Creating a Proper and Effective Relapse Prevention Plan

young man begging his girlfriend to forgive him

Article Provided by: Alan Stevens, MSW, LSW, ACSW ~ CEO of Behavioral Health of the Palm Beaches

Begging herRelapse is a common part of the addiction recovery process. The potential pitfalls and challenges awaiting recovery patients mandate that they have a comprehensive and easily understood relapse prevention plan to adhere to once they transition back into their normal lives.

A relapse prevention plan is a set of behavioral guidelines that helps patients exercise the self-awareness necessary to sustain sobriety. Relapse prevention plans build upon the lessons that patients learned in treatment, but require additional support and cooperation from external factors if they are to have lasting success.

It is the responsibility of the treatment facility to help patients develop a realistic, progress-oriented plan for continuously successful recovery.

Relapse Often Seems Inevitable

Relapse has become a widely accepted stage in recovery – an inevitability even. It can be difficult to refute this perception when 40%-60%[i] of patients battling drug and alcohol addiction wind up relapsing during some point in their recovery; however a pre-established, easily navigable set of guidelines can help patients avoid the stinging disappointment of relapse.

While the make-up of these plans will vary according to each patient’s addiction profile and lifestyle factors, there are some universal resources of which one can take advantage and integrate into their relapse prevention efforts.

Using What You Learned in Treatment

A quality rehab program will incorporate counseling and various treatment therapies to help patients identify the thought patterns and circumstances that lead to dysfunctional behavior and substance abuse. This helps patients develop avoidance methods and stress management techniques so that they know which situations to avoid, and can more effectively abstain from relapse.

The reality is that nobody can mentally prohibit an individual from returning to drug and alcohol abuse. This is why it is so important that patients learn to build their strength, confidence and self-awareness during rehab so they can find it within themselves to face the daily challenges of continued sobriety.

Leaning on the Right People: Integrating Family into the Recovery Plan

A supportive network of family and loved ones can be instrumental in helping patients sustain their recovery. Many treatment facilities will endeavor to involve family into the care process so patients can begin to reconnect with those closest to them before completing their program.

The stress of trying to reintegrate into one’s family dynamic after receiving addiction treatment can be incredibly difficult, particularly if the patient’s addiction deeply impacted the household.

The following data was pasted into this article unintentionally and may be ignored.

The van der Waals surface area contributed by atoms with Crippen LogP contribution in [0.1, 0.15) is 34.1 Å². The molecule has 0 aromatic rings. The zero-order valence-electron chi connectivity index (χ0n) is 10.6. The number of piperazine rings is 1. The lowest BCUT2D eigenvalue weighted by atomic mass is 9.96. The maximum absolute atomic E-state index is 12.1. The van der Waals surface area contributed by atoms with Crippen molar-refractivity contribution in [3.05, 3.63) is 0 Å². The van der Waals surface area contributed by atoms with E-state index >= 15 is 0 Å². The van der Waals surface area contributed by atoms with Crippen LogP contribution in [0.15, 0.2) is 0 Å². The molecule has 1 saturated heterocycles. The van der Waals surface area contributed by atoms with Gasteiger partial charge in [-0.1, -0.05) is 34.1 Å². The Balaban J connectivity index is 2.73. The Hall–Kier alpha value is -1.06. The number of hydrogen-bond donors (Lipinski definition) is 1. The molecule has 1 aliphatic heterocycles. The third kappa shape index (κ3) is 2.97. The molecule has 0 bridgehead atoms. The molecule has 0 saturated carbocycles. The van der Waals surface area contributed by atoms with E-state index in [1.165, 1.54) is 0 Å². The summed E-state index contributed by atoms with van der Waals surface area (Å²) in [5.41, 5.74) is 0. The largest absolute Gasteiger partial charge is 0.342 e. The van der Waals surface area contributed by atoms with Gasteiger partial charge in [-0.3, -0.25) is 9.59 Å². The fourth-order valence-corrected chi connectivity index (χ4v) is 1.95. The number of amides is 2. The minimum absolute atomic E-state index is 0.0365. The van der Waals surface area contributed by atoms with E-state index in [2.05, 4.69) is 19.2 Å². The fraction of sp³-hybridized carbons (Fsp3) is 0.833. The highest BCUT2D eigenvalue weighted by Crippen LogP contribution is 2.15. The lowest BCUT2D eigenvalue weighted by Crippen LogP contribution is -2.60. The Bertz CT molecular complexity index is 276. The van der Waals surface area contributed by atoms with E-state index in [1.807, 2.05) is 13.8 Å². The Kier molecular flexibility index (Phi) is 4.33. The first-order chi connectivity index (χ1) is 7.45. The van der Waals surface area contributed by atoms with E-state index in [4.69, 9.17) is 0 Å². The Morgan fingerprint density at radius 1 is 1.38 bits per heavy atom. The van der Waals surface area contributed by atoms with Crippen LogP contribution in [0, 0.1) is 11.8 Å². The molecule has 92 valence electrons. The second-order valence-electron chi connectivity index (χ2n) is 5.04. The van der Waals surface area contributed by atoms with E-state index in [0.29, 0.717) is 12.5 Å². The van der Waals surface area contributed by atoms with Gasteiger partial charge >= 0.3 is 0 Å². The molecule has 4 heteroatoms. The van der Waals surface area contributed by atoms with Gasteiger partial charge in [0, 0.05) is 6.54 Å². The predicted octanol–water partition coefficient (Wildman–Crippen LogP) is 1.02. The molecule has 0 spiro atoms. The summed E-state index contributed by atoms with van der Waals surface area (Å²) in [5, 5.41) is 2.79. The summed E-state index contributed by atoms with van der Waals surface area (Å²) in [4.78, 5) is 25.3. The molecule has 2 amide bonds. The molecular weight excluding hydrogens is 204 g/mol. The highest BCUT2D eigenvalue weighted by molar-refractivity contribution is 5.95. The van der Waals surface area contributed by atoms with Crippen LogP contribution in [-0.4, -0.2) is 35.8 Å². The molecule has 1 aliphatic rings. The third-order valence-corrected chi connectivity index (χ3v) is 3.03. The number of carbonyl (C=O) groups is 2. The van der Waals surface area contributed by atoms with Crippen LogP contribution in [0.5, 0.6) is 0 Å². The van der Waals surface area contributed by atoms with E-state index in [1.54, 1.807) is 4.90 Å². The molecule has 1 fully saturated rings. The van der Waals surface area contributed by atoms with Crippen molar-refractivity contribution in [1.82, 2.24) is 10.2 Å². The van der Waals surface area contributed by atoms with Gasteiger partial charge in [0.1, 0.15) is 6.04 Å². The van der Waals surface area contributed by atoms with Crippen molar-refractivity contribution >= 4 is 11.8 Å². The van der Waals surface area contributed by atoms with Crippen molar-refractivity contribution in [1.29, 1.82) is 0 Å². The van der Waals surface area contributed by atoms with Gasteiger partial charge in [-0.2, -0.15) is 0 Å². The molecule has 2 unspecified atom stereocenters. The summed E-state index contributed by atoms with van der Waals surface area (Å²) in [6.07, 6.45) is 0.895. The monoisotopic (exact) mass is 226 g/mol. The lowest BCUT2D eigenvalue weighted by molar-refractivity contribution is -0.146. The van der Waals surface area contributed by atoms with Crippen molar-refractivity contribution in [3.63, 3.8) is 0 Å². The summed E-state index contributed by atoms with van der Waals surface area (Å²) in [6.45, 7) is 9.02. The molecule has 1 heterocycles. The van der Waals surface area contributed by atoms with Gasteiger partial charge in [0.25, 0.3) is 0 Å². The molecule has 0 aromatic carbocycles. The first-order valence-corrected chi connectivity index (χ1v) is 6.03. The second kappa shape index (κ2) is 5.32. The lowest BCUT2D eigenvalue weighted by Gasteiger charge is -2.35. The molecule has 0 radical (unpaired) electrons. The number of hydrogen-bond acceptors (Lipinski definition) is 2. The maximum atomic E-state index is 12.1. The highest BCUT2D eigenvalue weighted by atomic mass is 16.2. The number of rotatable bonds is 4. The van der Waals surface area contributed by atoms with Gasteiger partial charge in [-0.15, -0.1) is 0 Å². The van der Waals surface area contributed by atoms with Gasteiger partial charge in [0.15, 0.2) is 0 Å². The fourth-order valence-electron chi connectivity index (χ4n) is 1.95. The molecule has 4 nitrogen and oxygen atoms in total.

Family can support in the following ways:

  • By establishing an open dialogue
  • By having realistic expectations and clearly defined boundaries within the family unit, patients are dramatically improving the chances of a functional family structure.
  • A conscientious family can provide the honesty, support and boundaries needed to guide patients toward healthy behavior, particularly during their more vulnerable periods.

Taking Advantage of Post-Treatment Safety Nets

It’s critically important that patients maintain a recovery-oriented routine, particularly for the first year after their treatment. This includes continuous attendance at 12-step meetings and, if necessary, ongoing participation in one-on-one therapy. It’s also helpful to stay in contact with your treatment facility, it at all possible.

Some facilities have alumni programs, through which patients can maintain connections with their doctors and fellow residents.

The early stages of post-treatment recovery are usually spent navigating how to transition back into everyday life. Trying to do this alone will only add pressure. Patients should take advantage of any support resources available to them, so they can feel a sense of community and advocacy.

Remain Active and Engaged with Life

This may sound like a simple task; however, boredom is one of the most frequently cited causes of addiction relapse[ii]. Even though patients may have their families, their jobs and their recovery activity to occupy them, they will still need a healthy assortment of interests to keep them focused, energized and positive.

Many patients actually develop new interests in their rehab programs: however, embracing lifelong, non-addictive passions can also be helpful. Whether exploring new activities or simply finding renewed fulfillment in old hobbies, healthy distractions are critically important to the recovery process.

A Difficult, but Possible, Transition

The journey of recovery doesn’t end once a patient leaves treatment; in fact, individuals in recovery usually experience their greatest challenges when trying to transition back into their old lives. The development of a realistic and proactive relapse prevention plan can mean the difference between lasting recovery and a frustrating, demoralizing cycle of false starts.



Article Published June 5th

Last Updated & Reviewed By: Jacquelyn Ekern, MS, LPC on June 5th, 2014
Published on, Drug & Alcohol Addiction Treatment Guide

About Baxter Ekern

Baxter Ekern is the Vice President of Ekern Enterprises, Inc. He contributed and helped write a major portion of Addiction Hope and is responsible for the operations of the website.